Saturday, July 13, 2024

Larson dealing with excitement, nerves preparing for Indy-Charlotte double in May

Kyle Larson has a lot of work ahead of him before he becomes the first driver since 2014 to attempt to complete IndyCar‘s Indianapolis 500 and NASCAR‘s Coca-Cola 600 on the same day. But according to the 2021 Cup Series champion, things have been surprisingly easy so far before he steps into the join McLaren-Hendrick entry next year. “I thought it would be a full day process, and it was like an hour,” said Larson, explaining his introduction to IndyCar and the seat fitting process. “It’s like really? We’re done?”.

Reality set in more for Larson, McLaren, and Hendrick on Sunday morning in Indianapolis as the two parties revealed the two liveries set to race in their respective races, showing off the blue and papaya orange #17 entry for the 108th edition of the Indy 500. Larson’s usual NASCAR ride, the #5 Chevy for Hendrick Motorsports, will don a revised blue and orange scheme for the second half of the double at Charlotte Motor Speedway.

Credit: Chris Jones/Penske Entertainment/Courtesy of IndyCar

Of course, it isn’t all easy goings for the 31-year-old. Larson faced a fair amount of trouble when trying out an IndyCar on a simulator for the first time, specifically with applying the brakes. When testing on the virtual version of Mid-Ohio, the engineers in attendance told him he needed “…a thousand more pounds of brake pressure.”, adding on that full-time McLaren IndyCar driver Felix Rosenqvist showed up later and put up a much faster time.

Racing in series besides NASCAR is nothing new for Kyle Larson. In fact, he may be even better racing on dirt in sprint cars, midgets, and late models, making a name for himself as recently as this weekend with a win on the dirt at the Knoxville Nationals in Iowa the night before Sunday’s Cup race at Indianapolis. But with all of his experience, driving an IndyCar around the oval at Indianapolis is an entirely new animal for Larson.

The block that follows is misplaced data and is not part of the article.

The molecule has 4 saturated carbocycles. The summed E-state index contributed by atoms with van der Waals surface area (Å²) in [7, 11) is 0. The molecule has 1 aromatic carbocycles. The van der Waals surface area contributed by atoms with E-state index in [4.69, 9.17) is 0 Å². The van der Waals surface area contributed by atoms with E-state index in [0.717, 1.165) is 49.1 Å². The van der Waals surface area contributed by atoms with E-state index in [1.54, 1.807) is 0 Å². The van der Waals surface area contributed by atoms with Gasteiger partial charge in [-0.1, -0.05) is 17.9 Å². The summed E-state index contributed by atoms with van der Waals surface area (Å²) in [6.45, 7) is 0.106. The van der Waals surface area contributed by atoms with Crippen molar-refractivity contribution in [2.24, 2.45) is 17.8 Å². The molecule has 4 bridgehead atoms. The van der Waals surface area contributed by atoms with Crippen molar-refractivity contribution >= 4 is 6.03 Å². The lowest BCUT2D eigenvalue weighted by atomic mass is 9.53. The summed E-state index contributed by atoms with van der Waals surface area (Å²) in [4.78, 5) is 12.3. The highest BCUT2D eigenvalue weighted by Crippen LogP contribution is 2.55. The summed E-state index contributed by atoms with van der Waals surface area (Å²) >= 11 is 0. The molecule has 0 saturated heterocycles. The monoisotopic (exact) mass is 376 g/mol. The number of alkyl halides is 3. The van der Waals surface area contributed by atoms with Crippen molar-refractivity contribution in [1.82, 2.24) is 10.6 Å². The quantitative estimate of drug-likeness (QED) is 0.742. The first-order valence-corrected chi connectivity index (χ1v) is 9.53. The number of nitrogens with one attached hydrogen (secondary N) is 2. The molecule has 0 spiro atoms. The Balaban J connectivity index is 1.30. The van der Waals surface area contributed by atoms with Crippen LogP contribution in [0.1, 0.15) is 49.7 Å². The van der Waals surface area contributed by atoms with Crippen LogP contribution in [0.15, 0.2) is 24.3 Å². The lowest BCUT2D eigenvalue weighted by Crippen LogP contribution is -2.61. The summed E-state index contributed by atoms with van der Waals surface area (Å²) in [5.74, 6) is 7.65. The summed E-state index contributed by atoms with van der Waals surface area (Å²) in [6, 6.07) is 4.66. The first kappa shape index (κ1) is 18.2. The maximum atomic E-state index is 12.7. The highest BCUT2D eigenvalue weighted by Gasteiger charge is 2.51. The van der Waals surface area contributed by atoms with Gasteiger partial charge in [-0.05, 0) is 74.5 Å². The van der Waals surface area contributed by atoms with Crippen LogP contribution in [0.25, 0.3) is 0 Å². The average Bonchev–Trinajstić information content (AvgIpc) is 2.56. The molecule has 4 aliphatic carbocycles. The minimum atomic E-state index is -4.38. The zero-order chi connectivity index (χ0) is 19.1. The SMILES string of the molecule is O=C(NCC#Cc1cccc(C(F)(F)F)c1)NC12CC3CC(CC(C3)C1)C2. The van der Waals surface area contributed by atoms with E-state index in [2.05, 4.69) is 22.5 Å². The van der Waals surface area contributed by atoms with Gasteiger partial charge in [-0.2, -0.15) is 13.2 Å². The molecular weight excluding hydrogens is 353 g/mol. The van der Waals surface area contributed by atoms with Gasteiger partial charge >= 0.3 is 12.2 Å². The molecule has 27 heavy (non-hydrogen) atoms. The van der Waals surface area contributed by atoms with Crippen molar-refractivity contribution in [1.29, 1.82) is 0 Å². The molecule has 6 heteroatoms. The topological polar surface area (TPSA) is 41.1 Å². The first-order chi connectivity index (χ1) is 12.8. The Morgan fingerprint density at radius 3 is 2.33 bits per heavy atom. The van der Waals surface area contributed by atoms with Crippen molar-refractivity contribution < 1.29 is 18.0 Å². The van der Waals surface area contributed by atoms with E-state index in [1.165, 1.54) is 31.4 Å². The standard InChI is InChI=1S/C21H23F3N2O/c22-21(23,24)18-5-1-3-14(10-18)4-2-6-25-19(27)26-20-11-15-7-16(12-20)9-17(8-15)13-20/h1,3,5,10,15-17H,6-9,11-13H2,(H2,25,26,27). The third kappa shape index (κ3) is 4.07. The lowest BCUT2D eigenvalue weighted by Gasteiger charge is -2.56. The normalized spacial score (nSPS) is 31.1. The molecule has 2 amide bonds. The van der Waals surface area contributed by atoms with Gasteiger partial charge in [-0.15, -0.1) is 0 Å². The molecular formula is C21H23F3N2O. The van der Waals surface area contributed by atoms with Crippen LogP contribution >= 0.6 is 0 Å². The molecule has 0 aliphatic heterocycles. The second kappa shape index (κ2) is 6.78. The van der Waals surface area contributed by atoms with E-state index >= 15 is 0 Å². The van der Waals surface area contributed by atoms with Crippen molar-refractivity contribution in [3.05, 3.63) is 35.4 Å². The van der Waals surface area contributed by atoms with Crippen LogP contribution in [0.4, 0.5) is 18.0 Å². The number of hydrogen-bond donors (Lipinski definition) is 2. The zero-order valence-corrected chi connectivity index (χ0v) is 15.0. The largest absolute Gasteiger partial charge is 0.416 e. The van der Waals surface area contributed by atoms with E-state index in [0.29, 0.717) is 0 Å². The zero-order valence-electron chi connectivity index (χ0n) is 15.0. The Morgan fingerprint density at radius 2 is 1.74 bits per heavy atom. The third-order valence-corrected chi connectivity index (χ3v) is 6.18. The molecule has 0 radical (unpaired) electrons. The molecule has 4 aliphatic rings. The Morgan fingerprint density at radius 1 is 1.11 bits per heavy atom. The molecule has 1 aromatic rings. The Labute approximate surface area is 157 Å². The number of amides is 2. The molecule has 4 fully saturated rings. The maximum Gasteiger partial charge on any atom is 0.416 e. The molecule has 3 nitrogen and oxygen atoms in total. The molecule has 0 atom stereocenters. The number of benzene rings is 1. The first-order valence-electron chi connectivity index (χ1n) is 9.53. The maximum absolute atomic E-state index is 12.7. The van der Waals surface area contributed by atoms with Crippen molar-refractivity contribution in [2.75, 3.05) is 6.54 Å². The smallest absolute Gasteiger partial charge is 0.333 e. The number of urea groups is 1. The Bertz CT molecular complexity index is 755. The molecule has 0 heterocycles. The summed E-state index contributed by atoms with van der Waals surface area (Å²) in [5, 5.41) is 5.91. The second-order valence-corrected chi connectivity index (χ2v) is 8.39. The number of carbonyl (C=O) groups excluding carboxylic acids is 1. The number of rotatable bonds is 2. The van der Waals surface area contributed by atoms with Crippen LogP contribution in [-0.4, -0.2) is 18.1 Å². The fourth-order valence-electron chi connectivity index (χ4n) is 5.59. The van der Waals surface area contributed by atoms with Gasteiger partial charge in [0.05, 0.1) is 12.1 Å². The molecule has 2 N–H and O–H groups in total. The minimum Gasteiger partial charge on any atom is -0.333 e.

“…our goal is just to build up and get as much prep and seat time as we can, just to hit the ground running and be as prepared as possible come May.”

Gavin Ward – Racing Director, Arrow McLaren IndyCar team

With that being said, let’s take a look at how the 10 other attempts at double duty have panned out.

1994 John Andretti 10th 36th
1995 Davy Jones 23rd DNQ
1997 Robby Gordon 29th 41st
1999 Tony Stewart 9th 4th
2000 Robby Gordon 6th 35th
2001 Tony Stewart 6th 3rd
2002 Robby Gordon 8th 16th
2003 Robby Gordon 22nd 17th
2004 Robby Gordon 29th 20th
2014 Kurt Busch 6th 40th
According to Rick Hendrick, Larson will likely go through IndyCar’s rookie orientation program on the oval at Indianapolis in October. The program is split into three phases requiring drivers to run 10 laps between 205-210 miles per hour, 15 laps at 210-215 mph, and 15 above 215 mph.